There is nothing about the way the first scene ends to suggest she is leaving and there is nothing about the establishing bar shot to imply Lindsay is close. As such, it appears Lindsay teleports onto the scene and is awkward. But, the worst editing comes shortly after it is revealed that Leland’s been stealing from Obachan.

As a drunk Leland passes out on the couch, an elderly Obachan demands to get ice cream; a weekly tradition of hers and Leland’s. Lindsay offers to take her instead. After getting to town, Lindsay calls her mom to let her know that Lindsay will be unable to cook dinner tonight as she went to town with Obachan and Leland is drunk. One must presume that the trek to town is time-consuming, otherwise, why can’t Lindsay simply start dinner a little bit later than usual?

“…Honeycutt is as good at establishing time jumps as he is locations, which is to say not at all…”

That phone call ends, and we cut back to the family’s house. Janelle enters cautiously, unsure of who’s home or if Leland is still out cold from drinking too much. While the deadbeat is up, Lindsay is home as well, just playing (or texting) on her phone. What? Huh? If Lindsay is already back and literally not doing anything else, why didn’t she start dinner? The way one scene flows to the next is unbearably awkward and clumsy.

This also points to the terrible story structure. Lindsay explicitly states she will not be home in time to start dinner yet she is home before the person who will begin cooking dinner, so that is a baldfaced lie. However, Janelle does not view it as such, and Lindsay offers to help out once her mom gets home anyway. Therefore that conversation from earlier only serves to make Lindsay appear lazy and wastes the audience’s time. At just 23 minutes, Leland has scant screentime to waste.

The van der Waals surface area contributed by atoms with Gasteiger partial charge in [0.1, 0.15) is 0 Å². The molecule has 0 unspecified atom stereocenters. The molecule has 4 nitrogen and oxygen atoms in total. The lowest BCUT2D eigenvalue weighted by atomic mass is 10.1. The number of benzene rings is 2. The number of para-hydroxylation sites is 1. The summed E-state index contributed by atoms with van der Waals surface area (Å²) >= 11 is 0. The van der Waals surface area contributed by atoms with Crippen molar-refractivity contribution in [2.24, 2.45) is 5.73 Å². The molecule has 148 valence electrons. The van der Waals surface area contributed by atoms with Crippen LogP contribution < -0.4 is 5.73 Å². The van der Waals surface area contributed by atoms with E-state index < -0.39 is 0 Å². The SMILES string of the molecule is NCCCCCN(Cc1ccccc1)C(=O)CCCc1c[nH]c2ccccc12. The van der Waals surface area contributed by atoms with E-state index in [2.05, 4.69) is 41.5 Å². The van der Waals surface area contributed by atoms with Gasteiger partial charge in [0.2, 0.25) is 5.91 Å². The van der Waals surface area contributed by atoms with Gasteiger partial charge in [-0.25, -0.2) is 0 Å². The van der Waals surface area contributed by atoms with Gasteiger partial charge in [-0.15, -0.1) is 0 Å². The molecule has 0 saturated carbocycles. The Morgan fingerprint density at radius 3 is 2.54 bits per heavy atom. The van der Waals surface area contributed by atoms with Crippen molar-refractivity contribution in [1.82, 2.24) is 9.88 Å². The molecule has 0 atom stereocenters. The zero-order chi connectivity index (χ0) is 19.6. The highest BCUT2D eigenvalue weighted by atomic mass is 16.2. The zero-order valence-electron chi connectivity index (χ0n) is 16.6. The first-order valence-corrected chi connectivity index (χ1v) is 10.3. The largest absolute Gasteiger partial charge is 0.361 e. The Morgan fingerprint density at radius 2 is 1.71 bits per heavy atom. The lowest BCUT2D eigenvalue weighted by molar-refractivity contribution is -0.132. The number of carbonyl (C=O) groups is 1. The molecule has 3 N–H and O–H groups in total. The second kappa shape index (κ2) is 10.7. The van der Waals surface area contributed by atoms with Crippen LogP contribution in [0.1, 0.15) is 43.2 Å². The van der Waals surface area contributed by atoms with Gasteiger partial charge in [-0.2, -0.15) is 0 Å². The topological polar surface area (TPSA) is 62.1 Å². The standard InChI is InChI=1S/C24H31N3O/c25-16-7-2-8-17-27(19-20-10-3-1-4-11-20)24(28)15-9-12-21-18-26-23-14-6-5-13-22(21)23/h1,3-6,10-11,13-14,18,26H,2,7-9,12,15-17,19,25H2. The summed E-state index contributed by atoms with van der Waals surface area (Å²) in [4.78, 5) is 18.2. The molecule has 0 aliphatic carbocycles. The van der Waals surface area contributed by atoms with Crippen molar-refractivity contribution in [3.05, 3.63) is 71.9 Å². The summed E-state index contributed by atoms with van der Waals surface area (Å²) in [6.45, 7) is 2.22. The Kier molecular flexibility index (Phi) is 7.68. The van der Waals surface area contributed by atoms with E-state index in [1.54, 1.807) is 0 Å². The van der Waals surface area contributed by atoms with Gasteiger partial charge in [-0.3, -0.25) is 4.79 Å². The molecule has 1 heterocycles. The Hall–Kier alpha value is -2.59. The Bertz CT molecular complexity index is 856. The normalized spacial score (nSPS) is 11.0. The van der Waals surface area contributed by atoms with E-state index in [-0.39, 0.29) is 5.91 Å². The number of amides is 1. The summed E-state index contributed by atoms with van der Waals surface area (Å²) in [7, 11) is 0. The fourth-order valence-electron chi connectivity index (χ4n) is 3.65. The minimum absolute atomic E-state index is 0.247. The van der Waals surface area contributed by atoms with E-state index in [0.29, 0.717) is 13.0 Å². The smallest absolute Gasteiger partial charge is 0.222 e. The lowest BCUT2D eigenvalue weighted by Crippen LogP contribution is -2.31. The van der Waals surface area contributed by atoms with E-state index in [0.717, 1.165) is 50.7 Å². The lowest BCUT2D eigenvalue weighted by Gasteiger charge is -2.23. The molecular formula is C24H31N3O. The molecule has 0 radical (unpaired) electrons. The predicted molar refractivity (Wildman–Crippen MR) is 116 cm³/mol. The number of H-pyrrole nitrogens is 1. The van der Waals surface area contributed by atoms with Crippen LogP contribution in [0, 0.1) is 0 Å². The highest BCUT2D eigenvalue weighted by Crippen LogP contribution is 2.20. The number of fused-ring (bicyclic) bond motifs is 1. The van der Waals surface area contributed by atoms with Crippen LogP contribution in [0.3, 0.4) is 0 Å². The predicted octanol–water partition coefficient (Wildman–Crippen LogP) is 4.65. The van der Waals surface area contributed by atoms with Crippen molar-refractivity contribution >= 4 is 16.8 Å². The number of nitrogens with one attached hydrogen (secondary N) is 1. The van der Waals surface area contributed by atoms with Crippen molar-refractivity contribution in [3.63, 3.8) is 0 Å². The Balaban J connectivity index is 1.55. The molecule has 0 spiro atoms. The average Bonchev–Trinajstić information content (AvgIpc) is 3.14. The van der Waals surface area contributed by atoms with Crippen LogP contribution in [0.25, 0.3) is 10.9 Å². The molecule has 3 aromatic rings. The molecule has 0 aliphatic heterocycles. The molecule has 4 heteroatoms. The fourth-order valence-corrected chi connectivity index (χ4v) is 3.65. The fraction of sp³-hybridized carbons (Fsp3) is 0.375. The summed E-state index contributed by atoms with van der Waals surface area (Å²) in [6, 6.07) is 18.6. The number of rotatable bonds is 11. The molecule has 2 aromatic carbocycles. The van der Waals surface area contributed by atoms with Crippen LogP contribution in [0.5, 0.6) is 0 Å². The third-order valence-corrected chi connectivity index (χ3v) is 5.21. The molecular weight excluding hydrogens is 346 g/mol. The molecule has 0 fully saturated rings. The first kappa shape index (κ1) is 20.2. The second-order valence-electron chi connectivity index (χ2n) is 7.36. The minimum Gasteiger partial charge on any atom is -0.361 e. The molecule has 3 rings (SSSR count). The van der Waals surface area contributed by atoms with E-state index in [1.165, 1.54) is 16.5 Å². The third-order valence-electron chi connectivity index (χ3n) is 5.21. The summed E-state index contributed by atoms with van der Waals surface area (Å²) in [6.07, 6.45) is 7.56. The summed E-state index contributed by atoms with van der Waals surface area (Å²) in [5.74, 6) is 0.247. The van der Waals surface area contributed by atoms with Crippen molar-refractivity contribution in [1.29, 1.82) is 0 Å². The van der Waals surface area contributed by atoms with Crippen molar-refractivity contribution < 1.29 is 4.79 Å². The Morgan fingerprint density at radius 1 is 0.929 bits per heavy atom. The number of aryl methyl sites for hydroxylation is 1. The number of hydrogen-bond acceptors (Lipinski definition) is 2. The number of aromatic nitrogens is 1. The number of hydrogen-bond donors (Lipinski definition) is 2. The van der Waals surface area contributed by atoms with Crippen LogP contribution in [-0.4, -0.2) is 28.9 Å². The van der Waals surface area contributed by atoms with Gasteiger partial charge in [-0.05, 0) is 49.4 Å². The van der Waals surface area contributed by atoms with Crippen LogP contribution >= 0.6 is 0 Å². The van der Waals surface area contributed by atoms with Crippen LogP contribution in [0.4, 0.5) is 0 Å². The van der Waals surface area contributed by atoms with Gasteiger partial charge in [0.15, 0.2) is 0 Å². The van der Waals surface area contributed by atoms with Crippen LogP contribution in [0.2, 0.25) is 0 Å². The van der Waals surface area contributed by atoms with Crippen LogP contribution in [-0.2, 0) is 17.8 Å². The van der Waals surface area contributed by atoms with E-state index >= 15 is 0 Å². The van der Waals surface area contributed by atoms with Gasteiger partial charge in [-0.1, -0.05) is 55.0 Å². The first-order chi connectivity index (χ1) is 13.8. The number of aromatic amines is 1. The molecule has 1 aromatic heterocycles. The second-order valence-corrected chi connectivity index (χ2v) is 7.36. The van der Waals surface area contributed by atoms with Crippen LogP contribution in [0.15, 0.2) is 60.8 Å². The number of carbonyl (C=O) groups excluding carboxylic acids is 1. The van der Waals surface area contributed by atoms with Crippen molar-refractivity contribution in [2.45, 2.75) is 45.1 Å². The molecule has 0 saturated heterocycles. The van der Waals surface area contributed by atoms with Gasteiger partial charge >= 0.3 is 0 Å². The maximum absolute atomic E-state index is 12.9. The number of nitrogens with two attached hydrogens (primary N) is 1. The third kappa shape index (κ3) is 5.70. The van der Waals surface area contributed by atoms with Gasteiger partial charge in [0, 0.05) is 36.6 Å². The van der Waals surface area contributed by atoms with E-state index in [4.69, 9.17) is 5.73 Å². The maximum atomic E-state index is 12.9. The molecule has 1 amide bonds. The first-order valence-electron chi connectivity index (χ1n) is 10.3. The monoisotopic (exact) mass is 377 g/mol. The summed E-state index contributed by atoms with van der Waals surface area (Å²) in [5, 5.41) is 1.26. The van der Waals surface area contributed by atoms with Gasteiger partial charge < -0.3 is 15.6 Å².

Jason Honeycutt should have hired someone to edit his short movie if just to get a fresh set of eyes onto the project to explain where things don’t fit. The characters are not likable or interesting, and randomly making them half-Japanese (Obachan means aunt) means nothing and is just another inexplicable thing to happen in Leland. The editing is awkward, making it continuously appear that the characters can teleport between places. The dialogue makes liars out of people, however unintentional, and feels like it is all exposition. The idea of being obligated to one’s family because their family is crap, and there needs to be an anchor there to explain why Lindsay feels this way. There isn’t one, which makes the whole premise impossible to get behind. Aside from some of the actors giving decent performances, Leland fails, hard, on all fronts.

Leland (2019) Directed by Jason Honeycutt. Written by Jason Honeycutt. Starring Taiana Tully, Garret Sato, Angelica Quinn, Charles Revard, Laura Lee.

2 out of 10 Gummi Bears

Leave a Reply

Your email address will not be published. Required fields are marked *